Lomo Arigato, Mr. Roboto: Peruvian-Japanese fusion food truck hopes to roll out


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In our ongoing series of profiles of L.A.’s nouveau food trucks (the DineLA truck, Grilled Cheese Truck, Nom Nom Truck, Frysmith, Kogi), we bring you Lomo Arigato: a fusion of Peruvian and Japanese flavors sold out of a converted FedEx truck (Twitter: @LomoArigato).

The operation is almost entirely a one-man show that’s driven, staffed and cooked by Eric Nakata, 27. Growing up in Gardena and West L.A., Nakata always had a thing for food and started in the industry as a dishwasher at Torrance ramen shop, Men-Bei. He went on to work at Kamiyama Sushi in Lomita, where he spent two years training as a sushi chef under Travis Kamiyama. Around 2006, Kamiyama partnered with Rocio Yamashiro to open Kotosh, a Japanese Peruvian sushi bar in Lomita.


‘I knew the catering part and the food is good, but we never really got new customers,’ Nakata says. ‘Not a lot of people looked at Peruvian food and Japanese food and thought: That’s a pretty good fusion. From there, I thought we had to let other people in L.A. try this.’

While still working at Kamiyama and Kotosh, he moved into catering, providing sushi for celebrity birthday parties, working with the Patina group to bring sushi to the Hollywood Bowl and feeding the Dodgers before Friday home games.

Inspired by a trip to Osaka, Japan, Nakata found, ‘You could walk down the street and within two blocks you’d be full because there were so many street vendors.’ Back in Los Angeles, he was thinking of ways to advance his culinary career beyond sitting around and waiting for people to call. And then came Kogi.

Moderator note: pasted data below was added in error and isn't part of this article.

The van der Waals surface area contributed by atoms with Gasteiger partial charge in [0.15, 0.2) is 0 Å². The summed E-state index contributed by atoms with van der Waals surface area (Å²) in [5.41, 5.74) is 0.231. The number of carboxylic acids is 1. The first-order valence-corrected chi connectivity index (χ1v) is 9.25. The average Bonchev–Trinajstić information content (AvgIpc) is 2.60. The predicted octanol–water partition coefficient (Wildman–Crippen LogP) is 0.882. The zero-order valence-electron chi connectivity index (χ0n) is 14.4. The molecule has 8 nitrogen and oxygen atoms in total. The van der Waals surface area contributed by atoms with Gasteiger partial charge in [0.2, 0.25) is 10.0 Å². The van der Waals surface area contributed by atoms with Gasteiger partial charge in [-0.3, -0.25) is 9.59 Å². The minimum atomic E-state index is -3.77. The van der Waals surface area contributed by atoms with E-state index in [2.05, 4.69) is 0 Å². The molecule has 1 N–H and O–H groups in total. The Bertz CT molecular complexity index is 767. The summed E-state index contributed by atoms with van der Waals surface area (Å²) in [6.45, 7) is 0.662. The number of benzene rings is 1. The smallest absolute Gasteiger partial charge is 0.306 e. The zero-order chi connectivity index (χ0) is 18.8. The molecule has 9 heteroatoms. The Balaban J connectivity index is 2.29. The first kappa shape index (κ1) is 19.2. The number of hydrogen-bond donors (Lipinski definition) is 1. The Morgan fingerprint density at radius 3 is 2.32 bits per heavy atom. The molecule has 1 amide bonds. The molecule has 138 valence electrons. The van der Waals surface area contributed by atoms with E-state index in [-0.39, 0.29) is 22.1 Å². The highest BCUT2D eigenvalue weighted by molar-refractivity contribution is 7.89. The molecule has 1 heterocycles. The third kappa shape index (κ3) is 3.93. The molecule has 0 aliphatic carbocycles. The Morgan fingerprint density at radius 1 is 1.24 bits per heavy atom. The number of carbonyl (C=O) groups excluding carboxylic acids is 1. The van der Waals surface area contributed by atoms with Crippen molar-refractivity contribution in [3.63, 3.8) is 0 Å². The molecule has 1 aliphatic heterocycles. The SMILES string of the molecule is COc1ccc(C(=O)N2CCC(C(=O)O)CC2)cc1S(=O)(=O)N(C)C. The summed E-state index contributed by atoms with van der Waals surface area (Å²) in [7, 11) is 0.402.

‘I was like . . . ‘Why did I wait so long to do this?’ ‘ Nakata says. ‘Oh, right. I didn’t have the capital.’

He briefly had a partner but after she pulled out Nakata had to go it alone. He sank his life savings into developing the recipes and renovating the truck, even signing over his Scion XB as collateral for a loan. ‘And I had just paid it off,’ he moans. ‘This is the biggest risk ever.’

The centerpiece of the menu is that staple of Peruvian cooking, saltado: your choice of beef, chicken or tofu stir-fried with onions, tomatoes, cilantro and French fries in a sauce made with soy and red wine ($7 to $8). You can also get it with spaghetti instead of French fries (tallarin saltado, $7 to $8) or fried rice ($7 to $8). Every meal comes with a side of creamy jalapeno hot sauce, and drink options will include Inca Kola. Nakata is also planning on weekly specials like a California tostada made with a creamy imitation crab mix on top of a tostada and topped with salsa.

That’s if he manages to get the truck rolling. On his test runs, his six-wheeled baby broke down the first time out. Then it overheated. Another time, a fuse popped. Then one of his cooks quit. Barring more catastrophes, Nakata hopes to roll out Lomo Arigato at the end of next week or the beginning of the week after on a route that hits art walks, gallery openings, special events and local bars. If Peruvian and Japanese don’t seem like an obvious flavor combo, Nakata urges: ‘Try something different.’


-- Elina Shatkin